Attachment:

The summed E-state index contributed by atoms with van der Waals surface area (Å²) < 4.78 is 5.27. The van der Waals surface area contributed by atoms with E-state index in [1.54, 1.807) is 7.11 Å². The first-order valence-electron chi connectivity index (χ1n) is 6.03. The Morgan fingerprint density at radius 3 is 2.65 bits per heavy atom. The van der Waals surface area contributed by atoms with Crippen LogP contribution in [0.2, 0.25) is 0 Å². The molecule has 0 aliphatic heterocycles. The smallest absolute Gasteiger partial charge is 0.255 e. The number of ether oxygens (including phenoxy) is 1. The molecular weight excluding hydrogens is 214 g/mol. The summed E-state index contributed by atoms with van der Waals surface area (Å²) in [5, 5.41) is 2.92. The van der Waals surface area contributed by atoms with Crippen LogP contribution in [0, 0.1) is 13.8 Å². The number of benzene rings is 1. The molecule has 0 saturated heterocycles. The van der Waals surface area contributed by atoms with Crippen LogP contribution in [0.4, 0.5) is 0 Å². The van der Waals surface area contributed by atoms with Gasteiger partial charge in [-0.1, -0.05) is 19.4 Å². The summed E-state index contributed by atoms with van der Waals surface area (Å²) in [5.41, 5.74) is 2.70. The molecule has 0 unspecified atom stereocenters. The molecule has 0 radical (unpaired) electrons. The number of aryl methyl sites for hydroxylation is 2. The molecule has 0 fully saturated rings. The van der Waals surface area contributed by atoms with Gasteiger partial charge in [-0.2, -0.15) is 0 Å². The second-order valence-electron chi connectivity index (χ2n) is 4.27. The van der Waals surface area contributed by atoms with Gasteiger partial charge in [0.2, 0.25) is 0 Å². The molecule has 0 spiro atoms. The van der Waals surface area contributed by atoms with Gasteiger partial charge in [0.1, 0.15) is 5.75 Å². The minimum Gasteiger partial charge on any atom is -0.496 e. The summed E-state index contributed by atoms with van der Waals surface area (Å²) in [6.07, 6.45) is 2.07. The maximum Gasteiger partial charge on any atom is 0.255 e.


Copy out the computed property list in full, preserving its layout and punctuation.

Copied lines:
The summed E-state index contributed by atoms with van der Waals surface area (Å²) < 4.78 is 5.27. The van der Waals surface area contributed by atoms with E-state index in [1.54, 1.807) is 7.11 Å². The first-order valence-electron chi connectivity index (χ1n) is 6.03. The Morgan fingerprint density at radius 3 is 2.65 bits per heavy atom. The van der Waals surface area contributed by atoms with Crippen LogP contribution in [0.2, 0.25) is 0 Å². The molecule has 0 aliphatic heterocycles. The smallest absolute Gasteiger partial charge is 0.255 e. The number of ether oxygens (including phenoxy) is 1. The molecular weight excluding hydrogens is 214 g/mol. The summed E-state index contributed by atoms with van der Waals surface area (Å²) in [5, 5.41) is 2.92. The van der Waals surface area contributed by atoms with Crippen LogP contribution in [0, 0.1) is 13.8 Å². The number of benzene rings is 1. The molecule has 0 saturated heterocycles. The van der Waals surface area contributed by atoms with Crippen LogP contribution in [0.4, 0.5) is 0 Å². The van der Waals surface area contributed by atoms with Gasteiger partial charge in [-0.1, -0.05) is 19.4 Å². The summed E-state index contributed by atoms with van der Waals surface area (Å²) in [5.41, 5.74) is 2.70. The molecule has 0 unspecified atom stereocenters. The molecule has 0 radical (unpaired) electrons. The number of aryl methyl sites for hydroxylation is 2. The molecule has 0 fully saturated rings. The van der Waals surface area contributed by atoms with Gasteiger partial charge in [-0.2, -0.15) is 0 Å². The second-order valence-electron chi connectivity index (χ2n) is 4.27. The van der Waals surface area contributed by atoms with Gasteiger partial charge in [0.2, 0.25) is 0 Å². The molecule has 0 spiro atoms. The van der Waals surface area contributed by atoms with Gasteiger partial charge in [0.1, 0.15) is 5.75 Å². The minimum Gasteiger partial charge on any atom is -0.496 e. The summed E-state index contributed by atoms with van der Waals surface area (Å²) in [6.07, 6.45) is 2.07. The maximum Gasteiger partial charge on any atom is 0.255 e.